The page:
What Is a Flag In Football? Penalty Flags Explained

Written By: Chris Haddad
Updated: December 29, 2023

Penalty flags in football can be seen throughout the entire game. The referee is in charge of throwing the yellow flags on the ground. What do these yellow flags mean?

Yellow flags in football are thrown when one or both teams commit a penalty. Each penalty results in a loss of yardage for the team at fault.

This article will look at what a flag is in football and how teams can avoid penalties.

Penalty Flag In Football

On October 17, 1941, the first penalty flag was thrown at a game between Youngstown College and Oklahoma City University. This flag thrown was because of holding and brought back a 17 yard touchdown.

In order to maintain fair play, like most sports, football has rules that every play must abide by. Football being a contact sport, means that certain hits and blocks are dangerous and illegal.

Once a player has committed a foul, the referee will throw his yellow flag on the field, indicating a penalty has been committed.

The referee throws penalty flags in football on the ground when they identify a penalty. In American football, it’s common to see a penalty flag lying on the ground every play.

There are three types of penalties in football:

  1. Pre-snap Penalties
  2. Post-snap Penalties
  3. After The Play Penalties

Each type of penalty will yield different results. The smaller penalties will result in a loss of 5 yards, while stricter penalties could result in 15-yard penalties and downs.

Referee signaling a penalty in football

A football penalty flag is thrown by the referee, who can be seen wearing a black and white striped shirt. All game officials will wear zebra-striped shirts to stick out away from the players.

Whenever a referee encounters a penalty, it’s their responsibility to throw the flag in the air so everyone can see it, and then identify why it was thrown at the home.

The yellow flag is made up of yellow cloth and rock or hard material inside to act as a weight. Referees have multiple flags that are tucked into their hips.

Different penalties require stoppage in play, while other penalties require the play to continue, and once the play is over, the referees will assess the penalty.

The Ultimate Football Guide

Why spend hours on Google and YouTube trying to learn football yourself? We’ve created a simple guide to help make you the smartest person in the room.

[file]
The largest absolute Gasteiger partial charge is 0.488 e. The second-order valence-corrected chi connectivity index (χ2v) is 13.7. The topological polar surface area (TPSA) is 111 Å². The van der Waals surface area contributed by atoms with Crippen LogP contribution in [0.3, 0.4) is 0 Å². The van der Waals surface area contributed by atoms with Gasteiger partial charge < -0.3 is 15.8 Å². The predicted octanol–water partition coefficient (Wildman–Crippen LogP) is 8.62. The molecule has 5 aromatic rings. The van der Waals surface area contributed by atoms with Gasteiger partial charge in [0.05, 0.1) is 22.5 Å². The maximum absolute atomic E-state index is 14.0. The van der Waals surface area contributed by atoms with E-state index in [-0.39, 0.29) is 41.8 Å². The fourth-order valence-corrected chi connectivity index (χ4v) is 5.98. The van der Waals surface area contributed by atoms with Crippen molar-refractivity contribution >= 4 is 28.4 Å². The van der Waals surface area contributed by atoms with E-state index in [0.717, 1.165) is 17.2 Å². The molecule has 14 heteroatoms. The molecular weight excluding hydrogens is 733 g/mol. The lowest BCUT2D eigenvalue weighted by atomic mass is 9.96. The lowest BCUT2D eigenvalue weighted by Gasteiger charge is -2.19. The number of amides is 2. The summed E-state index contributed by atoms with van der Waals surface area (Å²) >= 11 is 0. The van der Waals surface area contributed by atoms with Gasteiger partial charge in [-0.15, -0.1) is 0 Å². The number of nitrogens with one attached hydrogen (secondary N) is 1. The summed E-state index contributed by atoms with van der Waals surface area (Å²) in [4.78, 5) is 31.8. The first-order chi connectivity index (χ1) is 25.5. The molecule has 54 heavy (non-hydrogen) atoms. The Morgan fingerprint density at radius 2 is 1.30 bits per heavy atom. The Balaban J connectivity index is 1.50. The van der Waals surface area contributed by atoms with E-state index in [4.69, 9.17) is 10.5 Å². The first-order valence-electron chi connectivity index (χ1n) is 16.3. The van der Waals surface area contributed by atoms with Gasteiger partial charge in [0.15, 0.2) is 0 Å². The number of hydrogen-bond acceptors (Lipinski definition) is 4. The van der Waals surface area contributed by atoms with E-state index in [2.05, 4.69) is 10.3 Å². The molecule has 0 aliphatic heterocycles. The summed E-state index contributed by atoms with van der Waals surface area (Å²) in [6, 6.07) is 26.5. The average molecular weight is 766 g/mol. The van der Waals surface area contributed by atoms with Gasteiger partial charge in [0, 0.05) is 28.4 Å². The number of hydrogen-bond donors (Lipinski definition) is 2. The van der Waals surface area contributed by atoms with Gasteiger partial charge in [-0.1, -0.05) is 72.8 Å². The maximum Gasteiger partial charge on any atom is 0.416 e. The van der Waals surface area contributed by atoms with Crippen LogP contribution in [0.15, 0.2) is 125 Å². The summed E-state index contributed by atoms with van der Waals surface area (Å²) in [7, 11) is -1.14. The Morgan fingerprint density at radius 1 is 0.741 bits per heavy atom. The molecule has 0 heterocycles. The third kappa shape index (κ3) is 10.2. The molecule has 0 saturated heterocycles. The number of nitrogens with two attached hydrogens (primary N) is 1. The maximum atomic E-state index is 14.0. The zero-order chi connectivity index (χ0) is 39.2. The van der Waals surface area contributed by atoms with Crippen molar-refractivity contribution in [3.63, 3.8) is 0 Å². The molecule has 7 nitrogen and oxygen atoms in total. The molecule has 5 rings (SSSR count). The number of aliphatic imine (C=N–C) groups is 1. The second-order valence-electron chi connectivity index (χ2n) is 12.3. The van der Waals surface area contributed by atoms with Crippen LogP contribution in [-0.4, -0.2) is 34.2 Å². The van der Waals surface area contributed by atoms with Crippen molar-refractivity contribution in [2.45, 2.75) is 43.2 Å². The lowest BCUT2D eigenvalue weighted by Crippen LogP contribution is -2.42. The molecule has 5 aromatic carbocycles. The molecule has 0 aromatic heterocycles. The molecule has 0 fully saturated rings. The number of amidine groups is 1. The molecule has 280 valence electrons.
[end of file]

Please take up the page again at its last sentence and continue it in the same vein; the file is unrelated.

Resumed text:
Pre-Snap Penalty

A pre-snap penalty is when a penalty occurs before the play happens. These penalties often relate to how the offense or defense lines up, movement before the snap, or having too many players on the field.

Pre-snap penalties on offense include:

  • False Start
  • Illegal Formation
  • Illegal Shift
  • Delay Of Game
  • Too Many Players On The Field

These penalties all resort to small 5-yard penalties, with a replay of the down. These penalties are minor, and the consequences are minor. However, they do impact if the team has a 3rd down.

Offensive players’ cadence, motions, and alignments must be practiced daily to avoid pre-snap penalties on offense.

Pre-snap penalties on defense include:

  • Encroachment
  • Offsides
  • Neutral Zone Infraction
  • Too Many Players On The Field

We’ve broken down the pre-snap penalties in a video here:

Post-Snap Penalty

Post-snap penalties occur after the football has been snapped to the quarterback. The flag will be thrown on the ground near where the penalty occurred. These penalties are more common in football than pre-snap penalties.

These penalties are often due to a lack of technique, poor hand placement, or poor leverage. The result is a penalty that will usually result in a loss of 10 yards.

On offense, some of the post-snap penalties include:

  • Block In The Back
  • Clipping
  • Holding
  • Pass Interference
  • Illegal Hands To The Face

These penalties all occur after the ball is snapped on offense. As mentioned, these penalties are often a result of bad technique. These penalties will result in a loss of 10 yards.

Holding call by a referee

Post-snap penalties on defense are also a result of poor form. Hand placement is key for defensive players to avoid post-snap penalties. These are some of the penalties:

  • Facemask
  • Pass Interference
  • Holding
  • Roughing The Passer
  • Illegal Contact

These penalties range from a loss of 5 to 15 yards. Post-snap penalties should be avoided at all costs, as they typically result in an automatic first down, giving the offense a fresh set of downs.

The Ultimate Football Guide

Why spend hours on Google and YouTube trying to learn football yourself? We’ve created a simple guide to help make you the smartest person in the room.